La Trobe University staff recently struck for 36 hours. The industrial action was the longest ever organised by the National Tertiary Education Union (NTEU) at the university. The background to the dispute is the seemingly endless enterprise bargaining process, but the trigger was the vice-chancellor’s February announcement that the university will scrap 350 jobs.

An initial members’ meeting vote for a 48-hour strike was subsequently amended to 36 hours by the branch committee. The change was to allow for a members’ midday strike meeting on the first day of the strike, Wednesday, 28 March.

While union coverage at the La Trobe branch is comparatively high, we are not in a position of strength when the numbers of active delegates and members are considered. Building the ambitious action was left to a small number of activists, with extra resources from branch organisers, and the union’s national office.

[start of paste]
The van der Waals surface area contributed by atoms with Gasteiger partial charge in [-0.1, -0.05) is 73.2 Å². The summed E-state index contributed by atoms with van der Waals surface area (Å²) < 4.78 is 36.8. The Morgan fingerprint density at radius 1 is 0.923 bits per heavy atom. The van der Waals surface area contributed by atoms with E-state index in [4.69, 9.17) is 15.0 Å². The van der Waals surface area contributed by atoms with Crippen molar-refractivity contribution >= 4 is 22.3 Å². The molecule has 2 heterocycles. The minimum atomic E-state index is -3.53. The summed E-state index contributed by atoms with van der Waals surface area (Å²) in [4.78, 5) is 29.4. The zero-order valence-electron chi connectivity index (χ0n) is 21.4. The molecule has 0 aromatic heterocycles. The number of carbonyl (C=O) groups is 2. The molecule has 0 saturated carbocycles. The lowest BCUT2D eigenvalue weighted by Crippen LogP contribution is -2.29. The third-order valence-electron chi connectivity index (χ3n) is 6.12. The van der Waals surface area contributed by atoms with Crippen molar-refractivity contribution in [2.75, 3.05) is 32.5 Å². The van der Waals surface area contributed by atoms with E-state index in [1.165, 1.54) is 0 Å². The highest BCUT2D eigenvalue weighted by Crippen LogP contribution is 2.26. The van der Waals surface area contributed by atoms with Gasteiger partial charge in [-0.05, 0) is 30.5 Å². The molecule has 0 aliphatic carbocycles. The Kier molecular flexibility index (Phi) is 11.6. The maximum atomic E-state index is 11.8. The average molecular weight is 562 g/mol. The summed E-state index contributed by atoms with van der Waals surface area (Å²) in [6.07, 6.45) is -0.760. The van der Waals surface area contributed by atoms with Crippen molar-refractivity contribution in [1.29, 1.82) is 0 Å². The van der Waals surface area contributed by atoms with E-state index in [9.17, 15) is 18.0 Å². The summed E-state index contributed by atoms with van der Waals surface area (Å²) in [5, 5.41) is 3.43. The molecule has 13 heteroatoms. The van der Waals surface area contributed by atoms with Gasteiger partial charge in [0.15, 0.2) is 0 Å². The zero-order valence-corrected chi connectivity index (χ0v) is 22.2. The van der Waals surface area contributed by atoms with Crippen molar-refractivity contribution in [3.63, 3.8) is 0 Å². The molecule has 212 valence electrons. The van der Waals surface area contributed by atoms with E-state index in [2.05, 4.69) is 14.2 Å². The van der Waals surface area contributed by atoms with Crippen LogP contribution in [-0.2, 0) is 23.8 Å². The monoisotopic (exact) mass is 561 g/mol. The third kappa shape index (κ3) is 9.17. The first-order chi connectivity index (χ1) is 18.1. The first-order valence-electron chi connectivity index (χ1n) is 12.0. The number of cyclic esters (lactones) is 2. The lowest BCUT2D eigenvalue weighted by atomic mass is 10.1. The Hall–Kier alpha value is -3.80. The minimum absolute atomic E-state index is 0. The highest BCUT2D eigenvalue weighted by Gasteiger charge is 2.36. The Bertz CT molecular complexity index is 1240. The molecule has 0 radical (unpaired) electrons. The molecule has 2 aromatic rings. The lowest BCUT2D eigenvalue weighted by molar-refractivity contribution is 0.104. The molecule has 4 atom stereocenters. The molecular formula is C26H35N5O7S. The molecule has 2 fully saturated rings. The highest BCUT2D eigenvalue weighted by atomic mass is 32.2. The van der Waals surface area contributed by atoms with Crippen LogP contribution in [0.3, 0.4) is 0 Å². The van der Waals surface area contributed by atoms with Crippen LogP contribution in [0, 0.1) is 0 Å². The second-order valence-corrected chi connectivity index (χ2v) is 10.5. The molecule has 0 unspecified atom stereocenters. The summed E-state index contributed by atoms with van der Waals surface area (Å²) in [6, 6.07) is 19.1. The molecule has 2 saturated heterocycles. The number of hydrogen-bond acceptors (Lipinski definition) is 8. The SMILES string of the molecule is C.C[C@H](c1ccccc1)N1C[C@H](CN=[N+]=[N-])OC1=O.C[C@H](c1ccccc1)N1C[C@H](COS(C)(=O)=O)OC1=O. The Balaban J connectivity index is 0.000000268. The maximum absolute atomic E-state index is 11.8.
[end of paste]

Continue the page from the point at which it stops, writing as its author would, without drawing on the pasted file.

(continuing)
Perhaps surprisingly then, a large meeting of more than 200 members kicked off the strike on the Bundoora campus. At least 80 staff picketed the campus on Thursday morning. Pickets were also held at the Albury Wodonga, Bendigo and city campuses. Along with the good number of non-picketing staff who likely stayed at home during the strike, this is a good response for an NTEU action.

Of course, these numbers represent a minority of staff. The recent Sydney University experience remains the best guide to action for members in other states. There, a much larger number of activists were able to organise numerous rallies against cuts and then mount a sustained campaign of strike action during bargaining.

In Bundoora, a members’ meeting voted to set up a campaign committee to fight the job cuts, and almost a dozen volunteered for it. This is important and a small step forward. To build the sort of union we need, we have to begin with the handfuls of people who aren’t demoralised but are willing to be part of building our strength in every school and department.

On this occasion, the response of La Trobe staff may have surprised management. The growing discontent caused by increased workloads is visible. Of course, more action will be required because job cuts are still on the table. Students as well will need to mobilise to strengthen this campaign.